With stories like Obamacare and the government shutdown dominating front pages, it seems Syria and the chaos of the last year have faded into the background.
The Portland State Middle East Studies Center partnered with the Middle East Research and Information Project and the Reed College Political Science Department to host a panel discussion called “Reflections on the Conflict in Syria” in Smith Memorial Student Union on Nov. 1.
Three distinguished academics from distant universities provided information and perspective on the Syrian conflict and recent events.
Curtis Ryan, a political science professor at Appalachian State University and a specialist of international relations in the Arab world was the first to speak, He focused on the regional context, looking at the responses from Syria’s neighbors and global ramifications.
Relations with neighbors is never a simple matter in the Middle East, and during struggles such as those Syria is currently involved in, they become increasingly confused.
“Turkey is very heavily involved against the regime. Qatar is playing a more active regional role in its foreign policy than ever in the history of the country, Saudia Arabia has been actively involved, and those countries have not always been on the same page,” Ryan said. “They back different groups inside Syria. Jordan has not been actively involved; it has not picked a side. Iran has strongly backed the Syrian regime and props them up as one of the few allies they have in the region.”
Ryan believes that major world powers have meddled in the affairs of Syria, causing strife akin to an older yet familiar conflict.
“We have a global level that frankly looks disturbingly like Cold War dynamics that most of us thought left us two decades ago. All the countries that have permanent seats on the security council of the UN are actively involved mostly in countering each other,” Ryan said. “Russia has countered almost every major initiative involving Syria. We saw countless conflicts during the Cold War that follow this type of pattern where the external powers are countering each other at every level. It has severe consequences for those people on the ground who are not from the U.S. or Russia.”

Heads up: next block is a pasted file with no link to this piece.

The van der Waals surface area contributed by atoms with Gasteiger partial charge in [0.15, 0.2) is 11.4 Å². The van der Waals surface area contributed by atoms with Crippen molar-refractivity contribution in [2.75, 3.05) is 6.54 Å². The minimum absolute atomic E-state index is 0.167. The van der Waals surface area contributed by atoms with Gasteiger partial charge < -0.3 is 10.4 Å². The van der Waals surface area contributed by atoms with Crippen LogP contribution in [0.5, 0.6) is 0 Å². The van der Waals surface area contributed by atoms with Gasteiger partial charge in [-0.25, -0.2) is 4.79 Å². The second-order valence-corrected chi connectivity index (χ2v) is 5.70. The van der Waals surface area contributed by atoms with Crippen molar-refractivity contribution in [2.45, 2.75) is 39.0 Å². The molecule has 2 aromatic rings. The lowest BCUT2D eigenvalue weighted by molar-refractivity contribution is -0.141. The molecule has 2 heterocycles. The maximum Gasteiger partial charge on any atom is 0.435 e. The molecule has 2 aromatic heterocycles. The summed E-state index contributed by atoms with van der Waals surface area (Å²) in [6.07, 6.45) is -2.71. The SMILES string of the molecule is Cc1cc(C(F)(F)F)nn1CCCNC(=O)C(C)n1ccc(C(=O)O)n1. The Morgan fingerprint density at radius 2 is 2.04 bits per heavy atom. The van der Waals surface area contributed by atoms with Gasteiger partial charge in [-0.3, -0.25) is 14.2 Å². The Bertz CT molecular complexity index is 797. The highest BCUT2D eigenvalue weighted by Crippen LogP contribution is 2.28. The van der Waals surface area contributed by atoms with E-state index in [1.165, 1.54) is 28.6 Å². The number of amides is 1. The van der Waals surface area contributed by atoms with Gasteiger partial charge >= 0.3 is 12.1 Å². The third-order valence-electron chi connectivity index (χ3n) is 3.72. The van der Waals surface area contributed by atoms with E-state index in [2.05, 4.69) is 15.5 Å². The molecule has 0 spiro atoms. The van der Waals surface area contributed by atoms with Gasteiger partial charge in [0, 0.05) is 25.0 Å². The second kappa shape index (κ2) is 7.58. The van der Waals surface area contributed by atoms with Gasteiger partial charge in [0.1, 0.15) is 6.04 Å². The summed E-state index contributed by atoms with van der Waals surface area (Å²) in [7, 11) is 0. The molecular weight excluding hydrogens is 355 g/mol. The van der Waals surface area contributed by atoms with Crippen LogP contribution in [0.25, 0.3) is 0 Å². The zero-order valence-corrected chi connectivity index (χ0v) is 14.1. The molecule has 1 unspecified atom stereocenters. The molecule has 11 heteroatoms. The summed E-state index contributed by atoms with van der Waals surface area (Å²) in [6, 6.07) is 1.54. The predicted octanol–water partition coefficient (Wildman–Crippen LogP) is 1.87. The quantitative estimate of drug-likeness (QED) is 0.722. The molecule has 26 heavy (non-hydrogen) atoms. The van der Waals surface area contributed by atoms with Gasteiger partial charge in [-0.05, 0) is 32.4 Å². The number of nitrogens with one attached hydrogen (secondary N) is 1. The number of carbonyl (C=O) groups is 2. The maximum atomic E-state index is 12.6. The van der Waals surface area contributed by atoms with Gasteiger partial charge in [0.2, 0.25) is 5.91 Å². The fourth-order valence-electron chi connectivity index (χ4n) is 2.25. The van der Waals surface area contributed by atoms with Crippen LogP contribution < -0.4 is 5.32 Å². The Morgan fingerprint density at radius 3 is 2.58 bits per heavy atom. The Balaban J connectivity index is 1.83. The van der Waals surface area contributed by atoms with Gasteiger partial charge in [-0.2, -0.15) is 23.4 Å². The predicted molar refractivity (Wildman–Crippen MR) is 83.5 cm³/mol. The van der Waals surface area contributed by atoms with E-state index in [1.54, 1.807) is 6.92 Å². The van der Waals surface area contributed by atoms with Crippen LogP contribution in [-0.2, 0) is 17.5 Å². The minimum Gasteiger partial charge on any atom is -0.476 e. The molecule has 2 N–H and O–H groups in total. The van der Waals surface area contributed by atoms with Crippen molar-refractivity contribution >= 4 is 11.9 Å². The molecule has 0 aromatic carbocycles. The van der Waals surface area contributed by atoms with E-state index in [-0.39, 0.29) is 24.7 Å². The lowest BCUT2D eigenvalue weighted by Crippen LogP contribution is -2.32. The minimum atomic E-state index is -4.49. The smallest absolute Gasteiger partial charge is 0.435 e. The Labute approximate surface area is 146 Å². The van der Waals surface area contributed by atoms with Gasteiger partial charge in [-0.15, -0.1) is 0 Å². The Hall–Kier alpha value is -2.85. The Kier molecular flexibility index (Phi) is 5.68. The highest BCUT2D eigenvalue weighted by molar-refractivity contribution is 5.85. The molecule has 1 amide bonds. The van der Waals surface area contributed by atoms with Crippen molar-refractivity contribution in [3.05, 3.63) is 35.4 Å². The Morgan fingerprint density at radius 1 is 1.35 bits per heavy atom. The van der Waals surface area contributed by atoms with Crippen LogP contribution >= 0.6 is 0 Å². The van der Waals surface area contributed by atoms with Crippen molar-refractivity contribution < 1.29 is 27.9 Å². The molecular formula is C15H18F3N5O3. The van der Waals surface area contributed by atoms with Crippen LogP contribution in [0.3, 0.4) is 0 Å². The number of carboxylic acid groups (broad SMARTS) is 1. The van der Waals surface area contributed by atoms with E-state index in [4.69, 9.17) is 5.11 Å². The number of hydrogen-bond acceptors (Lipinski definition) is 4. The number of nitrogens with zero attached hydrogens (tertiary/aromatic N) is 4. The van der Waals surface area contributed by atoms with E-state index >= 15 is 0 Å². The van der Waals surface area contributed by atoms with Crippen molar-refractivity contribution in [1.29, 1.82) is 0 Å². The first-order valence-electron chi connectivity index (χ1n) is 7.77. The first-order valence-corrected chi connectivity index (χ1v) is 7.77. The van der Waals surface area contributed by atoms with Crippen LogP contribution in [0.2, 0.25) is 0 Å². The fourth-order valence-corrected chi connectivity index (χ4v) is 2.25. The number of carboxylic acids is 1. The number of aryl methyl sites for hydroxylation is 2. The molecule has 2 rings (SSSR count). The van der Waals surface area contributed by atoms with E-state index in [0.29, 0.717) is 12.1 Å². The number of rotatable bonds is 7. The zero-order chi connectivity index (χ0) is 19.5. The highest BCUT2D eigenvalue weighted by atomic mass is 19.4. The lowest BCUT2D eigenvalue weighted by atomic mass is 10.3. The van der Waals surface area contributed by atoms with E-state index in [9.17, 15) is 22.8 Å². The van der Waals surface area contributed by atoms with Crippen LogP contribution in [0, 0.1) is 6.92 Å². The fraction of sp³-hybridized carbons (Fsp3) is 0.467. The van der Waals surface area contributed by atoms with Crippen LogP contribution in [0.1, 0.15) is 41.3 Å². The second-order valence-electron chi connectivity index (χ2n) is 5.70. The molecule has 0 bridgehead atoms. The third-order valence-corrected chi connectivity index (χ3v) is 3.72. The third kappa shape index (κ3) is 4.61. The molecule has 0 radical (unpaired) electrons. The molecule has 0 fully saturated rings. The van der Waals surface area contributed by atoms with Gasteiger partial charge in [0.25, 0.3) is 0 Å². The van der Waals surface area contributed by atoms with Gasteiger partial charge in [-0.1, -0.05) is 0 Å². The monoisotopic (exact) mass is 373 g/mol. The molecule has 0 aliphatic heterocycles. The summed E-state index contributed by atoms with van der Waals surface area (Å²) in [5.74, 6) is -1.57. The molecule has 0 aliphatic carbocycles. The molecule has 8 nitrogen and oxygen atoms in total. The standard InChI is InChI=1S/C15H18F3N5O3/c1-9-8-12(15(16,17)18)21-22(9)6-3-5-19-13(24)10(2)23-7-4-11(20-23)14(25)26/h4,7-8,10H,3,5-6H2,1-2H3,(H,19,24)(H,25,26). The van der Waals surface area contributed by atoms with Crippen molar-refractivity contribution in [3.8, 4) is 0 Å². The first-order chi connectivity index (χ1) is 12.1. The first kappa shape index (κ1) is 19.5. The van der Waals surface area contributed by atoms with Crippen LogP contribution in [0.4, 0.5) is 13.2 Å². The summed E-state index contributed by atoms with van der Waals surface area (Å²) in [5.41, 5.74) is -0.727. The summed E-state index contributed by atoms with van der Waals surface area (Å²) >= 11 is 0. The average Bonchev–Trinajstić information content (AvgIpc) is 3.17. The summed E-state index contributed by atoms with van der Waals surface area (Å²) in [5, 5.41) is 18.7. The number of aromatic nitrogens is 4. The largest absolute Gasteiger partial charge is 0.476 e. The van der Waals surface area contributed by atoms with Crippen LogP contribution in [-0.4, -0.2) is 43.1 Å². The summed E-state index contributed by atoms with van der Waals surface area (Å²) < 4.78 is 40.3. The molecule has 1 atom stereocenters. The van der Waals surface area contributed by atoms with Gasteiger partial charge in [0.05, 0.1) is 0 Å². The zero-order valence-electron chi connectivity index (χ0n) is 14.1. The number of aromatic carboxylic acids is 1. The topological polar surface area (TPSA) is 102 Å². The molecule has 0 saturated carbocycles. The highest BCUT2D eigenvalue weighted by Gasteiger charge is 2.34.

Next to speak was Bassam Haddad, a political science professor at George Mason University. He looked at the political economy of Syria, assessing the current situation as well as how things got the way they are.
“So many of us who like to write about Syria take March 2011 as the starting point for analysis and thereby jettison the impact of the fundamental state society of the past 40 or 50 years,” Haddad said. “This is problematic and shortsighted.”
Haddad went on to describe how the dramatic conflicts of the war have lessened in the past months, but the situation has become untenable both internally and worldwide.
“The stalemate is between the regime and forces on the ground, but we are also seeing entrenchment in the international setting as well. A stasis at all levels.”
Last to speak was Rochelle Davis, a cultural anthropologist from Georgetown University. Her focus is on Syrian refugees. Her research of diaspora populations began while working with Iraqi refugees in Jordan. More recently she has looked at Syrians who are fleeing to neighbor countries that open their borders. These include Turkey, Iraq, Lebanon and Jordan. The only border country which refuses Syrian refugees is Israel.
Some of the statistics Davis gave were shocking.
“We’re moving towards 30–40 percent of the population not living in their homes,” Davis said.
In September of 2012, there were 303,000 registered refugees—today there are 2.2 million.
“Estimates are hard to come by and easy to give out,” Davis said. “They’re not very reliable.”
Davis said there may be half a million or more unregistered people in Jordan alone.
According to Davis, there are some bright spots in this bleak picture. Many countries have made education and health care available to refugees. In Lebanon, there are more Syrian refugees in public school than Lebanese students.
“People are leaving the country for basic care. They need food and medicine for their families,” Davis said.
While Syria struggles with internal strife, the rest of the world looks on. In the bargain struck with Russia, chemical weapons are supposedly being removed from the country, ideally making Syria a safer place and bringing an end one step closer.
“It’s not just a struggle in Syria, it’s a struggle for Syria,” Ryan said.